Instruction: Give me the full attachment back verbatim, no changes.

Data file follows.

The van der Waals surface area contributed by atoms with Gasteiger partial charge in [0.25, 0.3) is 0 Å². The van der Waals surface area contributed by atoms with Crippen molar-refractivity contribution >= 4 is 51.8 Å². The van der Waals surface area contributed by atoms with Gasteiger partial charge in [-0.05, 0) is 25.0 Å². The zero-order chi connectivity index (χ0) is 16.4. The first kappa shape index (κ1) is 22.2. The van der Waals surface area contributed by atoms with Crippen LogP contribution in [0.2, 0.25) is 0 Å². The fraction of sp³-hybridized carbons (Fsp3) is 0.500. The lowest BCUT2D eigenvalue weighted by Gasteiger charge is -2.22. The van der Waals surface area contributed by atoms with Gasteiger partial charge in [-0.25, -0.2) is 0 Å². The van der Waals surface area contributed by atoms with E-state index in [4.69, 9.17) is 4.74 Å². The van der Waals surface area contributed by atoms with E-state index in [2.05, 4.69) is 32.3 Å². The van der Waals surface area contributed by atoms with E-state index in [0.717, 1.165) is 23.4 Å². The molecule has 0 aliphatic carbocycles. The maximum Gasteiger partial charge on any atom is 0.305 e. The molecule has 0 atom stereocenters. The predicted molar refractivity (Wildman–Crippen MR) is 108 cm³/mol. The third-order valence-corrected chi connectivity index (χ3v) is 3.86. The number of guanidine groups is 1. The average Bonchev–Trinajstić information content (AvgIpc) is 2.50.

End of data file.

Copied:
The van der Waals surface area contributed by atoms with Gasteiger partial charge in [0.25, 0.3) is 0 Å². The van der Waals surface area contributed by atoms with Crippen molar-refractivity contribution >= 4 is 51.8 Å². The van der Waals surface area contributed by atoms with Gasteiger partial charge in [-0.05, 0) is 25.0 Å². The zero-order chi connectivity index (χ0) is 16.4. The first kappa shape index (κ1) is 22.2. The van der Waals surface area contributed by atoms with Crippen LogP contribution in [0.2, 0.25) is 0 Å². The fraction of sp³-hybridized carbons (Fsp3) is 0.500. The lowest BCUT2D eigenvalue weighted by Gasteiger charge is -2.22. The van der Waals surface area contributed by atoms with Gasteiger partial charge in [-0.25, -0.2) is 0 Å². The van der Waals surface area contributed by atoms with E-state index in [4.69, 9.17) is 4.74 Å². The van der Waals surface area contributed by atoms with E-state index in [2.05, 4.69) is 32.3 Å². The van der Waals surface area contributed by atoms with E-state index in [0.717, 1.165) is 23.4 Å². The molecule has 0 aliphatic carbocycles. The maximum Gasteiger partial charge on any atom is 0.305 e. The molecule has 0 atom stereocenters. The predicted molar refractivity (Wildman–Crippen MR) is 108 cm³/mol. The third-order valence-corrected chi connectivity index (χ3v) is 3.86. The number of guanidine groups is 1. The average Bonchev–Trinajstić information content (AvgIpc) is 2.50.